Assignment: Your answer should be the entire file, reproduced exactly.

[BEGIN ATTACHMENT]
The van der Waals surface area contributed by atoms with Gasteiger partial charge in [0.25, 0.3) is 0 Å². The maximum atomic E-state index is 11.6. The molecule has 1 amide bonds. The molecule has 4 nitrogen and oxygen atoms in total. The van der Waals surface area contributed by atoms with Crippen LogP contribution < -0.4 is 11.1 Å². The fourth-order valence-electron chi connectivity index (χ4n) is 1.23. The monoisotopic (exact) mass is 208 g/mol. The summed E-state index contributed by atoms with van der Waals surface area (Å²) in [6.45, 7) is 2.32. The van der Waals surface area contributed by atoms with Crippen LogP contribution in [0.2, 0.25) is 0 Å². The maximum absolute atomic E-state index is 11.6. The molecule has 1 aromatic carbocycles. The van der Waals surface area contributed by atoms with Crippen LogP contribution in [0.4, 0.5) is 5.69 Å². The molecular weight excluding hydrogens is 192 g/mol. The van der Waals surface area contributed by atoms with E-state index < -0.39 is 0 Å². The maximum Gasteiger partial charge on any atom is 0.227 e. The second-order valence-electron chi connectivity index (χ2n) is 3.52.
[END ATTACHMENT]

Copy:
The van der Waals surface area contributed by atoms with Gasteiger partial charge in [0.25, 0.3) is 0 Å². The maximum atomic E-state index is 11.6. The molecule has 1 amide bonds. The molecule has 4 nitrogen and oxygen atoms in total. The van der Waals surface area contributed by atoms with Crippen LogP contribution < -0.4 is 11.1 Å². The fourth-order valence-electron chi connectivity index (χ4n) is 1.23. The monoisotopic (exact) mass is 208 g/mol. The summed E-state index contributed by atoms with van der Waals surface area (Å²) in [6.45, 7) is 2.32. The van der Waals surface area contributed by atoms with Crippen LogP contribution in [0.2, 0.25) is 0 Å². The maximum absolute atomic E-state index is 11.6. The molecule has 1 aromatic carbocycles. The van der Waals surface area contributed by atoms with Crippen LogP contribution in [0.4, 0.5) is 5.69 Å². The molecular weight excluding hydrogens is 192 g/mol. The van der Waals surface area contributed by atoms with E-state index < -0.39 is 0 Å². The maximum Gasteiger partial charge on any atom is 0.227 e. The second-order valence-electron chi connectivity index (χ2n) is 3.52.